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NPL Site Narrative for Marine Corps Logistics Base

MARINE CORPS LOGISTICS BASE
Albany, Georgia

Federal Register Notice:  November 21, 1989

Conditions at proposal (July 14, 1989): The Marine Corps Logistics Base (MCLB) covers 3,200 acres in Dougherty County, about 5 miles east of Albany, Georgia. The base is surrounded by agricultural, residential, and commercial land. The Marine Corps constructed the facility in the early 1950s and has operated it since that time.

The main function of the base is to coordinate distribution of supplies to other facilities on the East Coast. The Central Repair Division rebuilds vehicles, radars, and other kinds of equipment; the Facilities and Services Division repairs and maintains the MCLB property and equipment. These divisions generate a major portion of the hazardous wastes on-site through electroplating, cleaning, stripping, and painting operations.

From 1957 to 1977, a storm sewer received large volumes of metal plating solutions and stripping wastes. This sewer drains to a ditch that empties into the Flint River 4 miles to the west. Since 1977, these wastes have been piped to an on-site treatment plant or have been shipped off-site for disposal. Solvents, thinners, paints, sludges, and solid wastes reportedly were discarded in four on-site unlined landfills. Munitions, chlorine gas cylinders, acids, solvents, and soil sterilants were buried in an additional landfill in the eastern section of the site.

MCLB is participating in the Installation Restoration Program (IRP), established in 1978. Under this program, the Department of Defense seeks to identify, investigate, and clean up contamination from hazardous materials. A 1983 IRP report indicates that trichloroethylene was detected in monitoring wells near sludge drying beds. The 4,200 people living on the base obtain drinking water and 2,200 acres of farmland are irrigated by wells within 3 miles of hazardous substances on the base.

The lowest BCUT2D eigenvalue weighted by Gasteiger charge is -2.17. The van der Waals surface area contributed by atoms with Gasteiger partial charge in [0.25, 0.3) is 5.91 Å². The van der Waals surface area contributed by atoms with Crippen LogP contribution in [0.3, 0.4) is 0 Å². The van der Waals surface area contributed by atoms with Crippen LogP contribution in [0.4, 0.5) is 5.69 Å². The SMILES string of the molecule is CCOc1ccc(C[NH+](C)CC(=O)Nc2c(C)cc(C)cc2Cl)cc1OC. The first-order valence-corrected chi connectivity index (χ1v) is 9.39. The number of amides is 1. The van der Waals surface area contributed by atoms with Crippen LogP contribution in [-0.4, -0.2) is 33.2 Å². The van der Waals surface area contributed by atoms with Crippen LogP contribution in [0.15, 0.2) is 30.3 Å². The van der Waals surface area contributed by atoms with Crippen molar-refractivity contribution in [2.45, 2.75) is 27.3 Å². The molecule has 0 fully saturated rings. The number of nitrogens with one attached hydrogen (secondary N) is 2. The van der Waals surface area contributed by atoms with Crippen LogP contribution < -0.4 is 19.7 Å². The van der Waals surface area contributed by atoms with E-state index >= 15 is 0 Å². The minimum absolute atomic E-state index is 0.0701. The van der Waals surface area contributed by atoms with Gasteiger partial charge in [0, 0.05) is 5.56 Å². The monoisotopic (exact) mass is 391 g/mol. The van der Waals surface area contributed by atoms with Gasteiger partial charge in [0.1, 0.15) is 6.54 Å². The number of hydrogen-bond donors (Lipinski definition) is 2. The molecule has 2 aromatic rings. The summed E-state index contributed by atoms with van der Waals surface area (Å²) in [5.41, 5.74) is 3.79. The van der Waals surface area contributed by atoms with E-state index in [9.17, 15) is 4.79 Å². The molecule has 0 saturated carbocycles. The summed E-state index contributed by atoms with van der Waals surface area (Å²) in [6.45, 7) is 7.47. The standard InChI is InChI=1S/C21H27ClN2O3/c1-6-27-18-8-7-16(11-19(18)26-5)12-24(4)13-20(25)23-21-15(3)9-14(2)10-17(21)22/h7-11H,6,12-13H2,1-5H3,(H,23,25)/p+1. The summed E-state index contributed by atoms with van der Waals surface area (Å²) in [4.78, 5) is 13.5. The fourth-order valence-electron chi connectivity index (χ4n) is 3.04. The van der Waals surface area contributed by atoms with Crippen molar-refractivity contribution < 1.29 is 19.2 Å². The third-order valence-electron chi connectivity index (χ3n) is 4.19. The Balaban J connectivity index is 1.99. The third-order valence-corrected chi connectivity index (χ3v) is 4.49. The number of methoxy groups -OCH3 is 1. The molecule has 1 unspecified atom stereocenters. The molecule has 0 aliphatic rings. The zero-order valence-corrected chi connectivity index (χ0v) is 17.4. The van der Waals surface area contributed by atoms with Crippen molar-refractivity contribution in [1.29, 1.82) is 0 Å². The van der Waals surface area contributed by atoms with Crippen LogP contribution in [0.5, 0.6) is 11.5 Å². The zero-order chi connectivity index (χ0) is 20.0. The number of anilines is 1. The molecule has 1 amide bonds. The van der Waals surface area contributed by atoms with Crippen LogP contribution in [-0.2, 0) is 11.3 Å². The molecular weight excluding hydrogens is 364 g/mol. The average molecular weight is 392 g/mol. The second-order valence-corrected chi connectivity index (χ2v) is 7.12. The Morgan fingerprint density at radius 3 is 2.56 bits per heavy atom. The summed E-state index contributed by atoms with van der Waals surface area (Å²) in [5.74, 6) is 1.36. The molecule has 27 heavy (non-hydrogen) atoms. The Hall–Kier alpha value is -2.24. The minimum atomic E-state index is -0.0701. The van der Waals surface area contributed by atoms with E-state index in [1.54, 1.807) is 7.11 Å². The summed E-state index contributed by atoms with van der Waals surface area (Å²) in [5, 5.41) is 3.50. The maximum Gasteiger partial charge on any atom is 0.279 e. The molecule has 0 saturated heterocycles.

In 1986, a Marine Corps contractor detected DDE, DDT, and PCB in sediments from the bottom of a drainage ditch into which hazardous substances were discharged.

In April 1988, MCLB conducted a pump test to aid in the design of a system to recover and treat contaminated ground water.

The Marine Corps cleaned up the sludge drying beds in accordance with a permit issued under Subtitle C of the Resource Conservation and Recovery Act (RCRA). The contaminated materials from the drying beds were removed and transported to a RCRA-regulated disposal facility. The beds were covered with a 12-inch concrete cap in October 1988.

Status (November 21, 1989): MCLB plans to begin recovering and treating contaminated ground water by the end of 1989.

For more information about the hazardous substances identified in this narrative summary, including general information regarding the effects of exposure to these substances on human health, please see the Agency for Toxic Substances and Disease Registry (ATSDR) ToxFAQs. ATSDR ToxFAQs can be found on the Internet at ATSDR - ToxFAQs (http://www.atsdr.cdc.gov/toxfaqs/index.asp) or by telephone at 1-888-42-ATSDR or 1-888-422-8737.

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